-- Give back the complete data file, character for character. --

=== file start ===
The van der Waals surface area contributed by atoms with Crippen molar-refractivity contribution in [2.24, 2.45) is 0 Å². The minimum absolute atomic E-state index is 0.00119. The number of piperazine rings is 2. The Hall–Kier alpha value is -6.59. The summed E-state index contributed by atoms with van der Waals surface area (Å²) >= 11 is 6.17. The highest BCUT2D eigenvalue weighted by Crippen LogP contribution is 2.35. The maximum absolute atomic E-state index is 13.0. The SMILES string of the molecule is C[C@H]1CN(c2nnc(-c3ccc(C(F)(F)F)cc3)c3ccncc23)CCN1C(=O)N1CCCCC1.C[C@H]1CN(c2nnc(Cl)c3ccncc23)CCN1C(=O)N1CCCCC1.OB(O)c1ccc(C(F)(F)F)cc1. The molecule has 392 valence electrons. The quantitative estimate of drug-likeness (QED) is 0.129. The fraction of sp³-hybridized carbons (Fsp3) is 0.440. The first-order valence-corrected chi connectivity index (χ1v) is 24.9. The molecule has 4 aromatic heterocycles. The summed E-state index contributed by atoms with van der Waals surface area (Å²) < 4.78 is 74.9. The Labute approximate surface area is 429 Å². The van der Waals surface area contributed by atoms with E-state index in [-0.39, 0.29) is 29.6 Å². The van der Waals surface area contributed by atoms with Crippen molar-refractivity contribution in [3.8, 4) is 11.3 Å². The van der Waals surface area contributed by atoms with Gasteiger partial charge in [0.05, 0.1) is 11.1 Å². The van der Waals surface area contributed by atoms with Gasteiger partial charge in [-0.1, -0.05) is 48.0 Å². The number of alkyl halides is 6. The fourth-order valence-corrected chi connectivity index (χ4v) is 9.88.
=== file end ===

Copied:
The van der Waals surface area contributed by atoms with Crippen molar-refractivity contribution in [2.24, 2.45) is 0 Å². The minimum absolute atomic E-state index is 0.00119. The number of piperazine rings is 2. The Hall–Kier alpha value is -6.59. The summed E-state index contributed by atoms with van der Waals surface area (Å²) >= 11 is 6.17. The highest BCUT2D eigenvalue weighted by Crippen LogP contribution is 2.35. The maximum absolute atomic E-state index is 13.0. The SMILES string of the molecule is C[C@H]1CN(c2nnc(-c3ccc(C(F)(F)F)cc3)c3ccncc23)CCN1C(=O)N1CCCCC1.C[C@H]1CN(c2nnc(Cl)c3ccncc23)CCN1C(=O)N1CCCCC1.OB(O)c1ccc(C(F)(F)F)cc1. The molecule has 392 valence electrons. The quantitative estimate of drug-likeness (QED) is 0.129. The fraction of sp³-hybridized carbons (Fsp3) is 0.440. The first-order valence-corrected chi connectivity index (χ1v) is 24.9. The molecule has 4 aromatic heterocycles. The summed E-state index contributed by atoms with van der Waals surface area (Å²) < 4.78 is 74.9. The Labute approximate surface area is 429 Å². The van der Waals surface area contributed by atoms with E-state index in [-0.39, 0.29) is 29.6 Å². The van der Waals surface area contributed by atoms with Crippen molar-refractivity contribution in [3.8, 4) is 11.3 Å². The van der Waals surface area contributed by atoms with Gasteiger partial charge in [0.05, 0.1) is 11.1 Å². The van der Waals surface area contributed by atoms with Gasteiger partial charge in [-0.1, -0.05) is 48.0 Å². The number of alkyl halides is 6. The fourth-order valence-corrected chi connectivity index (χ4v) is 9.88.